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Toxic Chemicals and Carcinogens Skyrocket near Fracking Sites, Study Says

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A Pennsylvania farmhouse sits below pipes and pumps used for hydraulic fracturing in 2011.

Oil and gas wells across the country are spewing "dangerous" cancer-causing chemicals into the air, according to a new study that further corroborates reports of health problems around hydraulic fracturing sites.

"This is a significant public health risk," says Dr. David Carpenter, director of the Institute for Health and the Environment at the University at Albany-State University of New York and lead author of the study, which was published Thursday in the journal Environmental Health. "Cancer has a long latency, so you're not seeing an elevation in cancer in these communities. But five, 10, 15 years from now, elevation in cancer is almost certain to happen."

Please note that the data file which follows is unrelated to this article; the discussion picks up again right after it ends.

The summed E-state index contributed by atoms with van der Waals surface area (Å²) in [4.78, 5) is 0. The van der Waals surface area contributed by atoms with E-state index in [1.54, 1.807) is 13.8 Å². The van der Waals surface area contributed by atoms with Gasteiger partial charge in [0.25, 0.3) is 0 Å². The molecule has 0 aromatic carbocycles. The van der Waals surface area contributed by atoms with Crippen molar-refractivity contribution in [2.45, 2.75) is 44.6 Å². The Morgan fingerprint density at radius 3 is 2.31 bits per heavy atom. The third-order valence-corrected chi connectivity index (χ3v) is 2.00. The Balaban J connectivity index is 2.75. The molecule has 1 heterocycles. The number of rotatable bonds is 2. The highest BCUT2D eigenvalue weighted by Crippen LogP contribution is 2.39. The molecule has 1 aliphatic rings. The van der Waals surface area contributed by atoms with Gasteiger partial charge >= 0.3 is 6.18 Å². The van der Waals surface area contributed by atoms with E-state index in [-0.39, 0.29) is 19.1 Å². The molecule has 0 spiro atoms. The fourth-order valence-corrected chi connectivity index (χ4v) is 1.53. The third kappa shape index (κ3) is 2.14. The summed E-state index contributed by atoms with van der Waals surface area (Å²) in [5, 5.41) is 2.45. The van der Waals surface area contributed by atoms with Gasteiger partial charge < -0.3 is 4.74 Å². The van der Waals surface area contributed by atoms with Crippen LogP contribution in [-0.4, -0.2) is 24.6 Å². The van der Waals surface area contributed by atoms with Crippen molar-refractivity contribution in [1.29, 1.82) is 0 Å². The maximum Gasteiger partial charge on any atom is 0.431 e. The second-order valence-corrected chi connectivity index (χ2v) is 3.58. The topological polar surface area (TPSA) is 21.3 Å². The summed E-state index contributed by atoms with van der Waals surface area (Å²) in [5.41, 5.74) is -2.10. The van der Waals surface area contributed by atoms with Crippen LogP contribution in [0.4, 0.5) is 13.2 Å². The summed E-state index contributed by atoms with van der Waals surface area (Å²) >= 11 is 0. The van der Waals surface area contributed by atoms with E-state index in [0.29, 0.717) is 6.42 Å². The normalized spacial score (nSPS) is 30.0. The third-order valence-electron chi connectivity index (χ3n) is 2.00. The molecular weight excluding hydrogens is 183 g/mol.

Eight poisonous chemicals were found near wells and fracking sites in Arkansas, Colorado, Pennsylvania, Ohio and Wyoming at levels that far exceeded recommended federal limits. Benzene, a carcinogen, was the most common, as was formaldehyde, which also has been linked to cancer. Hydrogen sulfide, which smells like rotten eggs and can affect the brain and upper-respiratory system, also was found.

"I was amazed," Carpenter says. "Five orders of magnitude over federal limits for benzene at one site - that's just incredible. You could practically just light a match and have an explosion with that concentration.

"It's an indication of how leaky these systems are."      
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